The Local 100 Transport Workers Union (most of them work at the MTA) will join the “Occupy Wall Street” protest today at 4:00 in Zuccotti Park downtown.
There’s a bit of an irony in the location. The park is named for John Zuccotti. Zuccotti is the former deputy mayor who voted with the TWU in the last contract arbitration, awarding the workers 11.3 percent raises over the three years ending next January.
Moving right along, the bigger irony of a powerful transit union fighting big bankdom was best expressed here a few weeks ago, in a piece from London by Philip Stevens:
Banker and union leader alike operate in industries that rely heavily on state subsidies – the railway industry through grants, the banks via the too-big-to-fail taxpayer guarantee that allows them to fund themselves at below market rates.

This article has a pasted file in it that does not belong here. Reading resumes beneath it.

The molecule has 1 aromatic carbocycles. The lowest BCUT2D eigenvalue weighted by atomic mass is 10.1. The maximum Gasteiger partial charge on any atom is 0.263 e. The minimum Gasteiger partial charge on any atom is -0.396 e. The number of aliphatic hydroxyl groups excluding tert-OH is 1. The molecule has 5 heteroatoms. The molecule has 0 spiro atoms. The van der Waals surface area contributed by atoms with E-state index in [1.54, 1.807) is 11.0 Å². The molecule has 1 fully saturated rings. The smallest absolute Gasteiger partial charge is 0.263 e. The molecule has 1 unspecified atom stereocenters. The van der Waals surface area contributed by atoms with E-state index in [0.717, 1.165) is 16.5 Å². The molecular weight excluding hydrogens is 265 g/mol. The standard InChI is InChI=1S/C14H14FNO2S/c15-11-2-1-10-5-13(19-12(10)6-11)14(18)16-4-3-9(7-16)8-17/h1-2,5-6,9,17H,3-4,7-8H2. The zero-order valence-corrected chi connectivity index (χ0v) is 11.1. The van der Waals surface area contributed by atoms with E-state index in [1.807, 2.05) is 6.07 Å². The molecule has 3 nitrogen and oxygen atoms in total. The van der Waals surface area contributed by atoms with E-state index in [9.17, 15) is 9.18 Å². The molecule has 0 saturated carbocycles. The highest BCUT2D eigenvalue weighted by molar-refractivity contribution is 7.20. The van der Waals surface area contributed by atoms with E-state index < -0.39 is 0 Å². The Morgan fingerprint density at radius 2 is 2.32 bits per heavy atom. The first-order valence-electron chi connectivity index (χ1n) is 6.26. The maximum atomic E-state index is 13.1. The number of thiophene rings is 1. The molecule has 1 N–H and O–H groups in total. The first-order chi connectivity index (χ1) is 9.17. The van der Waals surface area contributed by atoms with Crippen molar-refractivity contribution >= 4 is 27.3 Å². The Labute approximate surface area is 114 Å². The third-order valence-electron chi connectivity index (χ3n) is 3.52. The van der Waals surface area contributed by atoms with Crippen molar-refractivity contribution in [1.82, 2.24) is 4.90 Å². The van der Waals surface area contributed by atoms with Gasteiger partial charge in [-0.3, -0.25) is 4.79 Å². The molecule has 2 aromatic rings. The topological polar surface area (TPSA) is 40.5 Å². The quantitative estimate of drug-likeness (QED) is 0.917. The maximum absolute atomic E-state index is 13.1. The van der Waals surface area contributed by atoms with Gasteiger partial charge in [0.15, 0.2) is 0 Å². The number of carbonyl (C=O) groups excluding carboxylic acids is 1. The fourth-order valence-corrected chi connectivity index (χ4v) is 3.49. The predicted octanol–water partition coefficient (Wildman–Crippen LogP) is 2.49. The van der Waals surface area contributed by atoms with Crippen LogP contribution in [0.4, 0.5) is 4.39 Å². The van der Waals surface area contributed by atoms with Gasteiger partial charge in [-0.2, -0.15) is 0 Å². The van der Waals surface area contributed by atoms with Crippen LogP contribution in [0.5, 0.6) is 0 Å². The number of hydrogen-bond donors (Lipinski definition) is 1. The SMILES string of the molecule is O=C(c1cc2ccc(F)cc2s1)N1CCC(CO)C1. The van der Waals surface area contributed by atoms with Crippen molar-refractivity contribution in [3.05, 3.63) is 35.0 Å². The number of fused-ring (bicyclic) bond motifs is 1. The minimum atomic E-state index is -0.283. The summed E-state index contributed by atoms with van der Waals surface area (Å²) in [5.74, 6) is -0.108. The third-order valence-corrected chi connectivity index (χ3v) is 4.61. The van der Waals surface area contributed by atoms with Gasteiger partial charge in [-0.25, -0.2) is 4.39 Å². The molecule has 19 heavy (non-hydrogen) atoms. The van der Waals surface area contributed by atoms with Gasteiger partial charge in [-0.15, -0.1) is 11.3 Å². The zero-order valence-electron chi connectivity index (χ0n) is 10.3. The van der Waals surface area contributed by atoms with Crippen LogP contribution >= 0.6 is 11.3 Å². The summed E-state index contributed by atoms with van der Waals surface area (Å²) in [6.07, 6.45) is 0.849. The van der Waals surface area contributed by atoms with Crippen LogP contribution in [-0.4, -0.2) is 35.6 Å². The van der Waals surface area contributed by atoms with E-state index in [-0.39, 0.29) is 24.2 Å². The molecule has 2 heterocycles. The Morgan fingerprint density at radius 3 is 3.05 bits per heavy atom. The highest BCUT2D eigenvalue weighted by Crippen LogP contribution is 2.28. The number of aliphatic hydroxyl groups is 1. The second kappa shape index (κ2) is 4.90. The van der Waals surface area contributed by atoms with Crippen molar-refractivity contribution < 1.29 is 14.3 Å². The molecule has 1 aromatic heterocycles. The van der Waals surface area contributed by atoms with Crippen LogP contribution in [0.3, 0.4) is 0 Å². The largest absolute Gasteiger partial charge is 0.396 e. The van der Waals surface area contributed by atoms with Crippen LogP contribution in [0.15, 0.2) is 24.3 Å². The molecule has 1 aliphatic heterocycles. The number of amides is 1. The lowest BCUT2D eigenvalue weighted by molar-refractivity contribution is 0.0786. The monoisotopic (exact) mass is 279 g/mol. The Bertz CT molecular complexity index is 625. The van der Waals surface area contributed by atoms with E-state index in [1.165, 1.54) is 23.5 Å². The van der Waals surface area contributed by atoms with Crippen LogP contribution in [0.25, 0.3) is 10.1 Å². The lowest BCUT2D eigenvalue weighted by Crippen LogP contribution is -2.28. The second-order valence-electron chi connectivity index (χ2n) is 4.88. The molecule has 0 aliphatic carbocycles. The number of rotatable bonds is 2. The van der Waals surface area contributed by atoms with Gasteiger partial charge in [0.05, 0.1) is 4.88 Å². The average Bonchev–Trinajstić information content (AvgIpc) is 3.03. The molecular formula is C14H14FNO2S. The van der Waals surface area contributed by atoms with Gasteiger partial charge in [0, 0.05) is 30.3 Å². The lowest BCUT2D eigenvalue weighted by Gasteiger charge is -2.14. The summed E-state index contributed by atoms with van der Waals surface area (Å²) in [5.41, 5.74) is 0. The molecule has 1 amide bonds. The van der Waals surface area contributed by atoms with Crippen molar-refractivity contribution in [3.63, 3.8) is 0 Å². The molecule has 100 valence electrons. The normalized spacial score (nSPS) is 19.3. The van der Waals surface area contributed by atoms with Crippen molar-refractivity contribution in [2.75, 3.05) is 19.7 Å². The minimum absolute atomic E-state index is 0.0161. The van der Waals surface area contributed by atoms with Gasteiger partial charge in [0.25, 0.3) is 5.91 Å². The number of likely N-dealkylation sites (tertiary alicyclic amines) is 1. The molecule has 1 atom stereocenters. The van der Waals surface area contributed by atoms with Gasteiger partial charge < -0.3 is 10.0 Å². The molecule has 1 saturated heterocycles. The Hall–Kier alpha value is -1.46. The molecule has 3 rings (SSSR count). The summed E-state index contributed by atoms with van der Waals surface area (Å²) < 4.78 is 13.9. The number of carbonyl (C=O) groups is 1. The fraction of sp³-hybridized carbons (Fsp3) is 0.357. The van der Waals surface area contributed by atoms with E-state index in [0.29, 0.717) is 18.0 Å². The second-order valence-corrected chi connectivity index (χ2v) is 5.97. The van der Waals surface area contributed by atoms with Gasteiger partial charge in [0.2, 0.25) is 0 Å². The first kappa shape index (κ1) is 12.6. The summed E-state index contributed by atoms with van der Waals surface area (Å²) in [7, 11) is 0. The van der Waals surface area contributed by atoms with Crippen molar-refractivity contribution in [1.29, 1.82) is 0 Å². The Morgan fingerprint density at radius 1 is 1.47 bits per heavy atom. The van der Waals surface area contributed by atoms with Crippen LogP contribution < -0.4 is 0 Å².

This reliance on handouts does not deter them from seizing innocent bystanders as hostages. [The London railway union chief Bob] Crow has extracted enviable pay and conditions for his members by ransoming the travelling public. [Barclays bank chief Bob] Diamond plays with the fortunes of small and medium-size businesses.
Here in New York, many of the artificial profits that a bloated Wall Street throws off go to the public-sector unions. Both industries extract resources from the rest of the economy at the expense of the middle class.
The tax revenues that the MTA collected during the real estate and credit bubble, for example, funded the union’s pay and benefits packages. But when the bubble burst, riders and small business owners had to pay, via higher fares and a new tax on downstate payrolls.
So yeah, we should fix Wall Street — and fix the TWU, too!
In the meanwhile, though, the TWU is protesting against itself, because transit undisciplined by political leadership needs a counterpart in a financial industry undisciplined by free markets (yes, via political leadership).